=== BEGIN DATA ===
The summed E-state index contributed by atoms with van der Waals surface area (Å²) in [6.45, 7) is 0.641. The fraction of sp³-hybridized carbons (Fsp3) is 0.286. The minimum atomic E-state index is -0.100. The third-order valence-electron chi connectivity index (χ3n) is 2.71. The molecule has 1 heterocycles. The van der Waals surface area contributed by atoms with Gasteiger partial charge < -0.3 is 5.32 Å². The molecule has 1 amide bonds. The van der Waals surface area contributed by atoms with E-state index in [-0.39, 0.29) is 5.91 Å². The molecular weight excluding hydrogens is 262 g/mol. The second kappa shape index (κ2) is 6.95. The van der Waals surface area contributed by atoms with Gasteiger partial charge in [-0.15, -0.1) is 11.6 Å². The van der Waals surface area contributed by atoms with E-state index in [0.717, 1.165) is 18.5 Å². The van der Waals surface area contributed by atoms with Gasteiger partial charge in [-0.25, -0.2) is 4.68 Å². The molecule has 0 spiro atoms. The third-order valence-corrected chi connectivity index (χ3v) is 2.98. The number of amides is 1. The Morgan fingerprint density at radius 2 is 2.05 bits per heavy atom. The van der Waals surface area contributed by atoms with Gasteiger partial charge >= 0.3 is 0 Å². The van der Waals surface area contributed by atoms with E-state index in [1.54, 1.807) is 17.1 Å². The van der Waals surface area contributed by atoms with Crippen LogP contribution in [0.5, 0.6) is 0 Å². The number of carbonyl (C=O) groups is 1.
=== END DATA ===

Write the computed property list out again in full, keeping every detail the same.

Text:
The summed E-state index contributed by atoms with van der Waals surface area (Å²) in [6.45, 7) is 0.641. The fraction of sp³-hybridized carbons (Fsp3) is 0.286. The minimum atomic E-state index is -0.100. The third-order valence-electron chi connectivity index (χ3n) is 2.71. The molecule has 1 heterocycles. The van der Waals surface area contributed by atoms with Gasteiger partial charge < -0.3 is 5.32 Å². The molecule has 1 amide bonds. The van der Waals surface area contributed by atoms with E-state index in [-0.39, 0.29) is 5.91 Å². The molecular weight excluding hydrogens is 262 g/mol. The second kappa shape index (κ2) is 6.95. The van der Waals surface area contributed by atoms with Gasteiger partial charge in [-0.15, -0.1) is 11.6 Å². The van der Waals surface area contributed by atoms with E-state index in [0.717, 1.165) is 18.5 Å². The van der Waals surface area contributed by atoms with Gasteiger partial charge in [-0.25, -0.2) is 4.68 Å². The molecule has 0 spiro atoms. The third-order valence-corrected chi connectivity index (χ3v) is 2.98. The number of amides is 1. The Morgan fingerprint density at radius 2 is 2.05 bits per heavy atom. The van der Waals surface area contributed by atoms with Gasteiger partial charge >= 0.3 is 0 Å². The van der Waals surface area contributed by atoms with E-state index in [1.54, 1.807) is 17.1 Å². The van der Waals surface area contributed by atoms with Crippen LogP contribution in [0.5, 0.6) is 0 Å². The number of carbonyl (C=O) groups is 1.